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All three of the men have a dream to own their own place, to belong somewhere, and to have someone to care about them. During the Great Depression, many men had to move around to find jobs. Most of them did so alone, and this is why George and Lennie are somewhat of an oddity. They care for and need each other, and this is what Candy and Crooks also want. Candy knows he's not going to be able to work much longer before he's told he's of no use anymore. He desperately needs somewhere to go and to have a sense of belonging. This is also a time of racism, so the feeling of loneliness is even worse for Crooks. He's even separated from the rest of the men and not allowed to go into the bunk house. Even Curley's wife expresses her own loneliness and her need to belong.
They are all social outcasts and suffer the isolation due to a lack of true companionship.
Crooks is an outcast by both his race and his physical deformity of a crooked spine. He covers his loneliness with books, yet realizes he is lonesome. Candy is also physically disabled and feels isolated. His quick response to join loners George and Lennie in their dream is an indication of his lonesome state. Lennie is mentally handicapped and George is his only companion. Yet, even George cannot communicate with him as an equal.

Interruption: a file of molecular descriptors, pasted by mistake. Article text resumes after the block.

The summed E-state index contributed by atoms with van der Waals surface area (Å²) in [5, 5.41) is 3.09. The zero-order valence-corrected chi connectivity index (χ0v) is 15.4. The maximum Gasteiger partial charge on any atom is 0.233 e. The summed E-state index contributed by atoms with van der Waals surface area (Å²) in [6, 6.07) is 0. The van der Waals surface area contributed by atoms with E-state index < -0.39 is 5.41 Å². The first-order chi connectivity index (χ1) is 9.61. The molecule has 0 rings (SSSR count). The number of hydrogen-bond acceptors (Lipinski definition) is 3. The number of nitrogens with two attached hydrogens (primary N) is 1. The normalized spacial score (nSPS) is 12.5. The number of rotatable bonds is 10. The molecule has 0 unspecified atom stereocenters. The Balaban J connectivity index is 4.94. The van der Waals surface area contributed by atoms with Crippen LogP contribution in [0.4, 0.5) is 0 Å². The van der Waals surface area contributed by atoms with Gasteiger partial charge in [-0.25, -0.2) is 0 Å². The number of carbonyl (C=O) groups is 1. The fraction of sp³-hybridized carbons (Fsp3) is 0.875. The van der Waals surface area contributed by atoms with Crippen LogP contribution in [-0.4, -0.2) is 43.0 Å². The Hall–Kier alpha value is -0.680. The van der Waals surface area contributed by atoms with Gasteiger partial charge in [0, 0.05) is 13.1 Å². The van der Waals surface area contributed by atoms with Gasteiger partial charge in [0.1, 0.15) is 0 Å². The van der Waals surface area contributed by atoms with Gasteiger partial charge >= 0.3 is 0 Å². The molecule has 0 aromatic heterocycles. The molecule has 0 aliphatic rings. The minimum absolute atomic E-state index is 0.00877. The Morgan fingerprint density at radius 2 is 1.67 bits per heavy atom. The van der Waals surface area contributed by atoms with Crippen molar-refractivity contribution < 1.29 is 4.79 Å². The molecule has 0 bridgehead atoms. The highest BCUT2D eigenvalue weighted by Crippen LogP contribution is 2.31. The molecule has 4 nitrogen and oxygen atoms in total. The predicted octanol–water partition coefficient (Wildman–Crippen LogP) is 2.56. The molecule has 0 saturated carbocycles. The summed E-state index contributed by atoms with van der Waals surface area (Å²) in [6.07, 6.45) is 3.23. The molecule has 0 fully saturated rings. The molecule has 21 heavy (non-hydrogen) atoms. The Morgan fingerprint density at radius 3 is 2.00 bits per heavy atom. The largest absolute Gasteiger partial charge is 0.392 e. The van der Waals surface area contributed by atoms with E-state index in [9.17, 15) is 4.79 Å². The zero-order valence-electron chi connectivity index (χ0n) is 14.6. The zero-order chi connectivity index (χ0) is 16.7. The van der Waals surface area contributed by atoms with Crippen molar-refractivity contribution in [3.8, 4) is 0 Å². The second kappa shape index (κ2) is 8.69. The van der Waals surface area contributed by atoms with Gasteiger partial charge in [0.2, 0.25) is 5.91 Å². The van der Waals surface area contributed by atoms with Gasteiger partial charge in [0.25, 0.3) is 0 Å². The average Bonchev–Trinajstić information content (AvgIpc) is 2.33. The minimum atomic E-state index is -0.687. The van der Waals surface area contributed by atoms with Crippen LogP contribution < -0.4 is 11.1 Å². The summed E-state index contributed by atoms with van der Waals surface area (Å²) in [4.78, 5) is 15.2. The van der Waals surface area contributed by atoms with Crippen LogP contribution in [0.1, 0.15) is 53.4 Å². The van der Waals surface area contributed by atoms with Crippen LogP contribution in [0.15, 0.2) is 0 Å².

These men, gathered together in Crook's room, share a common issue of isolation, as well as the inability to fit in anywhere.
As Curley's wife implies, these three men are social outcasts. They remain behind when the other ranch hands travel into town for drink and women. Candy, Crooks, and Lennie are all crippled: Candy lost a hand in an accident with some machinery, Crooks has an injured back, and Lennie is "slow" mentally. These physical and/or mental challenges have caused them to be placed on the periphery of the social order. They do not easily fit in with the others and are able to bond, albeit for only a brief time, when they are all in Crooks' room in Section 4.
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